Classroom Lessons Prove
Kindness Is Catching

The clock on the nightstand registered 6:00 a.m. Maria Sanchez rolled over and punched the snooze button. She didn't feel much like spending another hectic day with her class of twenty-eight fifth grade students. She seriously considered calling in sick. When the alarm went off again, she got up and went through the motions in a trance like state. The smell of fresh coffee brewing put her in slightly better spirits.

In her car on the way to school she thought about how much time she spent refereeing altercations between her students. Her school had a policy of zero tolerance for bullying and students were encouraged to seek help from the adults in charge. Maria calculated that the time she spent settling disputes was robing her of precious teaching time.

While traveling the familiar route from her apartment to school, her thoughts wandered to something she'd read recently. Although not a Buddhist herself, she was enamored by a late sixth century BCE (Before Common Era) principle. Confucius emphasized benevolence, respect for others, and reciprocity as the foundations of social order.

By the time she reached her spot on the parking lot, Ms. Sanchez was determined to be proactive. She would use the Buddhist principle to encourage social order in her classroom.

Before the students arrived, she wrote on the chalkboard, "BE NICE FIRST". Then she watched very carefully for small acts of kindness. When Jenny offered Bruce the lend of a pencil, Ms. Sanchez remarked to Jenny, "That was a very nice thing to do." And, Bruce said, "Thank you, to Jenny."

Ms. Sanchez explained that starting on the right foot lets others know we're willing to cooperate, and invites them to cooperate in return.

A small start, but a start Ms. Sanchez thought to herself. Later that day she led a class discussion about being nice and noticing when someone is nice to you. Then she gave a homework assignment. Between now and tomorrow's class, do one small kindness for someone and see what happens.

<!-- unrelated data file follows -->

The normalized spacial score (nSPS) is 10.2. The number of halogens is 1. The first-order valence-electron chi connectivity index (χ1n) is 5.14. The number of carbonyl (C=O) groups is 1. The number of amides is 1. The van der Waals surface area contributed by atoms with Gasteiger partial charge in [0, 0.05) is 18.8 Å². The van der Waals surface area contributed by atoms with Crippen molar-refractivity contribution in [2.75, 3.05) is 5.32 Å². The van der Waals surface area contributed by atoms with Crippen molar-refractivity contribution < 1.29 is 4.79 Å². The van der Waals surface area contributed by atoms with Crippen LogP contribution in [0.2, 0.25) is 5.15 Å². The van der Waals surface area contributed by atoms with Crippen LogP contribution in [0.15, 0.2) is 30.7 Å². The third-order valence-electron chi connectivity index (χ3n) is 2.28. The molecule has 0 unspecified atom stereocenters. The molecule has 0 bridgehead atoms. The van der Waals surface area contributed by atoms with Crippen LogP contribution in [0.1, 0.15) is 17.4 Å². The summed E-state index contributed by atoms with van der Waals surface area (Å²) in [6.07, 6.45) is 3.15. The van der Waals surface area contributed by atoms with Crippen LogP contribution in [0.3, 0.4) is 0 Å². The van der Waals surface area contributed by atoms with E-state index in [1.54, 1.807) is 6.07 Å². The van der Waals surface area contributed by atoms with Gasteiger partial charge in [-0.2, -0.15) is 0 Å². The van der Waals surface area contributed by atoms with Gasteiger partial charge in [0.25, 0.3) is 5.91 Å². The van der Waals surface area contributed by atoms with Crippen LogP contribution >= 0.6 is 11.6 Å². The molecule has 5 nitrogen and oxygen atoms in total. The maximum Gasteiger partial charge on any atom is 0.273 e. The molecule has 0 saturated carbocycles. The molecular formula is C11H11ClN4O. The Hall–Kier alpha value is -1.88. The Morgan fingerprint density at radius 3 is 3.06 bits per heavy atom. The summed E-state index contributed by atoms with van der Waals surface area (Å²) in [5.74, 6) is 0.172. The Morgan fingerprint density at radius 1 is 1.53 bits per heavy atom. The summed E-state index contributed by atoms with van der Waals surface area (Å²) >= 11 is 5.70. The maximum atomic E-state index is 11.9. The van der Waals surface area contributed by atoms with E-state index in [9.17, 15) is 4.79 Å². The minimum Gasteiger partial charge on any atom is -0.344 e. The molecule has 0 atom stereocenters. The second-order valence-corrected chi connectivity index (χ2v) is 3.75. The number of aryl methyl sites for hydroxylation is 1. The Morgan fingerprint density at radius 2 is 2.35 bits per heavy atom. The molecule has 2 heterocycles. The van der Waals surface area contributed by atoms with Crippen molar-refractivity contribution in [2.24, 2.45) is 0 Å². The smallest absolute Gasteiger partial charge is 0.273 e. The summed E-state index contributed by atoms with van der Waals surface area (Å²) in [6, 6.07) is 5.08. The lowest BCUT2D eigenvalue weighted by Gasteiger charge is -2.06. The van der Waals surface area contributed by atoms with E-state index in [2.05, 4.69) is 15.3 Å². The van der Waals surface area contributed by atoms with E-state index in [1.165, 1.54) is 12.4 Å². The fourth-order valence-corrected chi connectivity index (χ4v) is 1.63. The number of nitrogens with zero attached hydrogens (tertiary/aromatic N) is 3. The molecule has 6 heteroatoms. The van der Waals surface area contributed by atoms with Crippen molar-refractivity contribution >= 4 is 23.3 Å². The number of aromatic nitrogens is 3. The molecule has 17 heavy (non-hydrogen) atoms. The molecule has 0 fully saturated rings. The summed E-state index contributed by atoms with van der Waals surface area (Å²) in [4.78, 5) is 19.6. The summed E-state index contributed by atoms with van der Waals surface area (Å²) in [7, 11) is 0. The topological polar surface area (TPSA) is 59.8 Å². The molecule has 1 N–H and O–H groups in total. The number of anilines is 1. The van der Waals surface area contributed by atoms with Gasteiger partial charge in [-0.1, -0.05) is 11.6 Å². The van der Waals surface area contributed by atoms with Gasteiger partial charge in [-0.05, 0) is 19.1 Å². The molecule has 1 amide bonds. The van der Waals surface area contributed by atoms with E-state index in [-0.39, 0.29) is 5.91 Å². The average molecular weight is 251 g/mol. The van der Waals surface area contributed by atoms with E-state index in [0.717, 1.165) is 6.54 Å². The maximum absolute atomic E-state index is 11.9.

The next morning, Maria Sanchez didn't hit the snooze button. Instead she used the extra time to plan the next "be nice" lesson.

The first order of the day was to collect the homework assignments. Jose waved his hand in the air and Ms. Sanchez called on him. "I helped my mom clear the table after supper without being asked."

"Well, that certainly was a very nice thing to do. What did your mom say?"

"She said she had a little extra time and did I want to play a game of checkers?"

"Oh, so your mom was nice back."

"Yeah." Jose grinned and sat down. He mumbled, "I beat her too."

Just then a disheveled looking Sonia entered the room stumbled and dropped her books on the floor. She looked at Ms. Sanchez, then at the floor. She mumbled something about her dog getting out and said, "Sorry I'm late."

Jose got to his feet and helped her pick up her books.

Ms. Sanchez noted to herself, the many other occasions when Sonia complained that Jose teased and taunted her. She took the opportunity to highlight Jose's act of kindness.

Jose grinned. "Maybe Sonia should do my homework for me. That would be nice."

The class laughed.

"Whoa, slow down." Ms. Sanchez clapped her hands in the air to get their attention. "Jose, you're right about the importance of being nice back, but there is such a thing as being too nice." She wrote the word "RECIPROCATE" on the chalkboard. "Anybody know what this word means?"

There were no hands waving. There were only blank faces.

Janine, one of the more ambitious students offered to look it up in the dictionary. She read. Reciprocate: to give and get reciprocally, to give, do, feel etc. (something similar) in return.

Ms. Sanchez ended the day's class with a discussion about reciprocity. She pointed out that it's easier to be nice to people we like, but it's just as important to be nice to people we don't know very well or don't like very much. It would be a lot to expect for us to like every person we meet. She emphasized that we don't have to be overly nice, or be good friends with everyone, but we do need to let them know we are willing to cooperate.

The next assignment was to be nice to someone you don't know very well.

Janine raised her hand and asked, "Why not just be nice all the time?"

"That's a good question, Janine. We'll talk more about that another time.

    —M. LaCourt